The choice of partnering electronics reads like a winning hand from a game of Audio Top Trumps, but this was no exercise in simple excess. The tuneable interface options available on the digital components and amplifiers, the ability to select output level, input impedance and adjust gain structure quickly demonstrated their musical significance – before we even got to the DWC controls on the Server… This system is tuneable not just to the room and system situation, but via DWC, to individual tracks. And what a system it is. With a DSD rip of the Benedetti Michelangeli/Giulini, Beethoven 1st Piano Concerto loaded into the Server’s hard drive, the scale and presence of this live performance recording were utterly captivating. But despite the sheer size of the soundstage and the speakers generating it, what really impressed was the combination of absolute stability, musical authority, subtlety, micro dynamic discrimination and musical nuance within the sound. Benedetti Michelangeli’s piano was a solid three-dimensional presence, his playing energising the instrument’s strings and body, recreating its layered harmonics and textures, its complex construction and materials. Note weight was wonderfully clear, the playing characteristically fluid, dynamics suitably sudden: you were never left in any doubt that this was a percussion instrument, or that the person playing it was a genius at the height of their powers. If the mark of a great pianist is their ability to make their instrument dance, if the mark of truly great, large loudspeaker is the ability to ‘do’ small, then this is one of the most naturally balanced and capable systems I’ve ever experienced. I have NEVER heard an audio system reproduce a piano with such natural grace, ease and devastating realism. What goes for the solo instrument goes for the orchestra too, while Giulini’s contribution is equally explicit and powerful.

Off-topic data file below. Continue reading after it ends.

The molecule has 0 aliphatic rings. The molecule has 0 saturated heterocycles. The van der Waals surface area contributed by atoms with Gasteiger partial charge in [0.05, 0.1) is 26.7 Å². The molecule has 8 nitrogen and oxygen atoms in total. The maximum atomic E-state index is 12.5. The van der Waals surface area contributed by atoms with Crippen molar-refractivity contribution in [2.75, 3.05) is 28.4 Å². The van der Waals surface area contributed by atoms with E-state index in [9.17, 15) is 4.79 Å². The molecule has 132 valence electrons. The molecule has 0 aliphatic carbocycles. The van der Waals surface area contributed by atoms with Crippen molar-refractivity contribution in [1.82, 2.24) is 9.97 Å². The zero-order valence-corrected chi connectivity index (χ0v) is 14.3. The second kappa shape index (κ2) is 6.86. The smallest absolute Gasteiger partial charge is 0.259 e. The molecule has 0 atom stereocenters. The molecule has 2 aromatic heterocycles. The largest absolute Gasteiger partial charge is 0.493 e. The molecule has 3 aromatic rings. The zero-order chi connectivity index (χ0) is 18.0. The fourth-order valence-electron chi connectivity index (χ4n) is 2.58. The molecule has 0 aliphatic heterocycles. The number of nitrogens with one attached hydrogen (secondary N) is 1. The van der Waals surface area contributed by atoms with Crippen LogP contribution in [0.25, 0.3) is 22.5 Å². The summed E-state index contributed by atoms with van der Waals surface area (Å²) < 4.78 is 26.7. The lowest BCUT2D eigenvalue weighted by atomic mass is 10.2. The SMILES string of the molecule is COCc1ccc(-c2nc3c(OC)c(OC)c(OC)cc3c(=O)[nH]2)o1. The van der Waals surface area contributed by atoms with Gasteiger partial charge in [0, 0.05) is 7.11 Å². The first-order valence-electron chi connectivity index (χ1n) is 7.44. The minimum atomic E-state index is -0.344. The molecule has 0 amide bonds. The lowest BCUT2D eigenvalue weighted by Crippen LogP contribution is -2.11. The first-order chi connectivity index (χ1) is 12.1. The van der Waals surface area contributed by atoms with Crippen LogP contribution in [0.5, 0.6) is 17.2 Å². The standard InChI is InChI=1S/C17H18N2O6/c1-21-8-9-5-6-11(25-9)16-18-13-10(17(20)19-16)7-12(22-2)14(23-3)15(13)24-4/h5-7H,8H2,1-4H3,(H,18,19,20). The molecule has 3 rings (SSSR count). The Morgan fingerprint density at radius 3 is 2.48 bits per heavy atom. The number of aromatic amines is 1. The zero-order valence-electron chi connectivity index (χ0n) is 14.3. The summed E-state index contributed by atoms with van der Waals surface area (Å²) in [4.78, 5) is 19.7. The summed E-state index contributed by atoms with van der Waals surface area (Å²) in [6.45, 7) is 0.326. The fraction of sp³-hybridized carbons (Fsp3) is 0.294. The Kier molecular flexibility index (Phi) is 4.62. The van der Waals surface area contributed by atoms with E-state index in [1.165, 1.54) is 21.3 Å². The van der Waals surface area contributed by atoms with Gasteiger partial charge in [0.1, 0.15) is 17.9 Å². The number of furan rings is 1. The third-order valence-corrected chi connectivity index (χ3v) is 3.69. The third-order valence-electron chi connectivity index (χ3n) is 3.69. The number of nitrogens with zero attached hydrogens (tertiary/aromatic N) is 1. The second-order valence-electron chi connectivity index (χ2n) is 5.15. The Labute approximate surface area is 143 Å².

This is a huge and hugely expensive system. But it is also a compelling demonstration of what is possible – and the yawning gulf between the best systems working at their best and the rest. Nothing available to the public at the MOC came close to this. In fact, very few systems anywhere come close…
Wadax Reference Transport
Wadax have filled out their Reference line with the long-awaited Reference Transport. These days, when it comes to high-end optical disc replay, it seems de rigeur to offer some funky variation on the disc handling/loading front – and Wadax don’t disappoint. The proprietary Thor Pro top-loading transport mechanism is constructed as part of a massive internal frame, but it’s the disc access that will catch the eye. The tri-part Reference form factor is retained, except that the top surface is a single piece with a massive circular well embedded in its top. Access to the transport spindle is through a circular port. Once the disc is clamped, the mechanism is closed by a five-leaf ‘shutter’, each part curving out just like stopping down the aperture on a giant lens. A circular hole left in the centre locates around the clamp, with different clamps being available to ‘tune’ the sound to personal preferences.